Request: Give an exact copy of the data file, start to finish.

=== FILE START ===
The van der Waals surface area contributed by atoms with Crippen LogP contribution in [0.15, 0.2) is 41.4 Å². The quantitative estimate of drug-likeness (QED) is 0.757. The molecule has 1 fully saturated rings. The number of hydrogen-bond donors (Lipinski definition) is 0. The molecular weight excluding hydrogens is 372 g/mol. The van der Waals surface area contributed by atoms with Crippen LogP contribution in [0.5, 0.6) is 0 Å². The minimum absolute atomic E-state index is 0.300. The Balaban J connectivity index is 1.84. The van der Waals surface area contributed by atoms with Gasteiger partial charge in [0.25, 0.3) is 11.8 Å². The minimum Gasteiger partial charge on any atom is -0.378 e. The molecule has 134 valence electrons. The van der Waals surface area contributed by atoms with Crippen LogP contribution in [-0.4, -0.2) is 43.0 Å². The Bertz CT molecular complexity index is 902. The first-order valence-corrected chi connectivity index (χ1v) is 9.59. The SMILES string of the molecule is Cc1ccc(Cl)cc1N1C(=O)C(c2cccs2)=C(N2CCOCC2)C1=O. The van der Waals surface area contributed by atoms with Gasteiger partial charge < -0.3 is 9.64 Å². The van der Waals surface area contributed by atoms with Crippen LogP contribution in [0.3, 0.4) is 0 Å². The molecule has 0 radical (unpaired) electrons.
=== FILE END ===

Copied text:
The van der Waals surface area contributed by atoms with Crippen LogP contribution in [0.15, 0.2) is 41.4 Å². The quantitative estimate of drug-likeness (QED) is 0.757. The molecule has 1 fully saturated rings. The number of hydrogen-bond donors (Lipinski definition) is 0. The molecular weight excluding hydrogens is 372 g/mol. The van der Waals surface area contributed by atoms with Crippen LogP contribution in [0.5, 0.6) is 0 Å². The minimum absolute atomic E-state index is 0.300. The Balaban J connectivity index is 1.84. The van der Waals surface area contributed by atoms with Gasteiger partial charge in [0.25, 0.3) is 11.8 Å². The minimum Gasteiger partial charge on any atom is -0.378 e. The molecule has 134 valence electrons. The van der Waals surface area contributed by atoms with Crippen LogP contribution in [-0.4, -0.2) is 43.0 Å². The Bertz CT molecular complexity index is 902. The first-order valence-corrected chi connectivity index (χ1v) is 9.59. The SMILES string of the molecule is Cc1ccc(Cl)cc1N1C(=O)C(c2cccs2)=C(N2CCOCC2)C1=O. The van der Waals surface area contributed by atoms with Gasteiger partial charge < -0.3 is 9.64 Å². The van der Waals surface area contributed by atoms with Crippen LogP contribution in [0.3, 0.4) is 0 Å². The molecule has 0 radical (unpaired) electrons.